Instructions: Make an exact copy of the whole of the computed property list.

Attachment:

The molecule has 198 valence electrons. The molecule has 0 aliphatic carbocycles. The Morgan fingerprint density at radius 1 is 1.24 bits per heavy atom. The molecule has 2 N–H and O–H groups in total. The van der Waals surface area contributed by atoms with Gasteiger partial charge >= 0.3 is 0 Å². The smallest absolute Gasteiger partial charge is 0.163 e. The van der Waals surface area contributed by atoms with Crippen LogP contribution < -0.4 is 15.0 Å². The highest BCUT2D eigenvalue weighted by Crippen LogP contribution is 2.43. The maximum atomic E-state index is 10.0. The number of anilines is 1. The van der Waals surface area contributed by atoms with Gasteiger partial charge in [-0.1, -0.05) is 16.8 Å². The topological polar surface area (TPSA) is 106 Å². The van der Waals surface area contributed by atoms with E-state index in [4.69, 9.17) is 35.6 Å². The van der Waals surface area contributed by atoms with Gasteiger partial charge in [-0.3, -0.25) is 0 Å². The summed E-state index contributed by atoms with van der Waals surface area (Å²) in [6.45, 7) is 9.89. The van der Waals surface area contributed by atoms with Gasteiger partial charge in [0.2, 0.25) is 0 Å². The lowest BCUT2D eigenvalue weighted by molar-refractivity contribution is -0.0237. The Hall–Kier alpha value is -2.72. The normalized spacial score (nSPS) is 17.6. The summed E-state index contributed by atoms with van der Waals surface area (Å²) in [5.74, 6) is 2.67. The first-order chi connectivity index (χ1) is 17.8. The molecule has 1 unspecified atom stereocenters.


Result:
The molecule has 198 valence electrons. The molecule has 0 aliphatic carbocycles. The Morgan fingerprint density at radius 1 is 1.24 bits per heavy atom. The molecule has 2 N–H and O–H groups in total. The van der Waals surface area contributed by atoms with Gasteiger partial charge >= 0.3 is 0 Å². The smallest absolute Gasteiger partial charge is 0.163 e. The van der Waals surface area contributed by atoms with Crippen LogP contribution < -0.4 is 15.0 Å². The highest BCUT2D eigenvalue weighted by Crippen LogP contribution is 2.43. The maximum atomic E-state index is 10.0. The number of anilines is 1. The van der Waals surface area contributed by atoms with Gasteiger partial charge in [-0.1, -0.05) is 16.8 Å². The topological polar surface area (TPSA) is 106 Å². The van der Waals surface area contributed by atoms with E-state index in [4.69, 9.17) is 35.6 Å². The van der Waals surface area contributed by atoms with Gasteiger partial charge in [-0.3, -0.25) is 0 Å². The summed E-state index contributed by atoms with van der Waals surface area (Å²) in [6.45, 7) is 9.89. The van der Waals surface area contributed by atoms with Gasteiger partial charge in [0.2, 0.25) is 0 Å². The lowest BCUT2D eigenvalue weighted by molar-refractivity contribution is -0.0237. The Hall–Kier alpha value is -2.72. The normalized spacial score (nSPS) is 17.6. The summed E-state index contributed by atoms with van der Waals surface area (Å²) in [5.74, 6) is 2.67. The first-order chi connectivity index (χ1) is 17.8. The molecule has 1 unspecified atom stereocenters.